Younger children are more likely to transmit COVID-19 compared to their older counterparts, according to a new study. Babies and toddlers age three and under are more likely to spread the virus to other people in their household compared to teenagers aged 14 to 17. Though babies and toddlers are less likely to bring the virus home to their families, they can spread it to other people they live with faster than older kids and teens. The study, published in the journal JAMA Pediatrics this week, does not suggest that toddlers and babies are more contagious overall or that they are primarily driving the pandemic.

But it proves that younger children do play a role in the pandemic.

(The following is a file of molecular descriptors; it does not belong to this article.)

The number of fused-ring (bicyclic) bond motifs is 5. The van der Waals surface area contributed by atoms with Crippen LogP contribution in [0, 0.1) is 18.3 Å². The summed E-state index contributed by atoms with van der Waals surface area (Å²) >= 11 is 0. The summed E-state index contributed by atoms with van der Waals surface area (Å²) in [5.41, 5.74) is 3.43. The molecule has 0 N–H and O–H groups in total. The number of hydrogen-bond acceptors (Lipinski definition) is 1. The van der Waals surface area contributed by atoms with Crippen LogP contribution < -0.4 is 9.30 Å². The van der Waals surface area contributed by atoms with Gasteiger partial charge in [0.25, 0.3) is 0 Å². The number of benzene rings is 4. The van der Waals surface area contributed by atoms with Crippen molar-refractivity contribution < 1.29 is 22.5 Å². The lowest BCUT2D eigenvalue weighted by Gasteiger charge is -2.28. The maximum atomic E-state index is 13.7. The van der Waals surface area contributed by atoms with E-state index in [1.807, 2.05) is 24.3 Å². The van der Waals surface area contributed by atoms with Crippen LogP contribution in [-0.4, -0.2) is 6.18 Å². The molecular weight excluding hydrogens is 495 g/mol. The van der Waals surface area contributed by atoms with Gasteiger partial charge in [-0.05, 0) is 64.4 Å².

The study was comprised of 6,280 Canadian households and took place between June 1 and December 31, 2020. The odds of transmission ages 0-3 years old was 1.43 compared to children between the ages of 14 and 17. What this means is that younger children (0-3) have a greater risk of transmitting COVID to caregivers and siblings in their household versus older children. Why? Well, behavioral factors are the biggest indicator of the spread. Babies and toddlers require a lot more hands-on, intimate care overall and can't be isolated when they're sick. "As the number of pediatric cases increases worldwide, the role of children in household transmission will continue to grow," the study concludes. "We found that younger children may be more likely to transmit SARS-CoV-2 infection compared with older children, and the highest odds of transmission were observed for children aged 0 to 3 years." As the pandemic continues, science adapts. Early on in the pandemic, some public health experts surmised that the risk of transmission declined with age (meaning many experts didn't think little ones played a significant role in the spread). Now that we're 18 months into the pandemic and young children are no longer isolated at home, kids are having more social encounters than last year. Dr. Edith Bracho Sanchez, a primary care pediatrician and assistant professor of pediatrics at Columbia University, tells ABC News that what we know now is almost "the opposite of what we had been told" early on. "It just shows how humble we have to be when it comes to children and this virus," Dr. Sanchez explains. We always knew children could get it, could transmit it, and could get sick with COVID. I think we're learning more and more just how much." Though children do not appear to transmit the infection as often as adults, the study concluded by saying caregivers of sick children—especially babies and toddlers—should apply other infection control measures like mask-wearing, hand-washing, and separation from siblings to help prevent virus spread.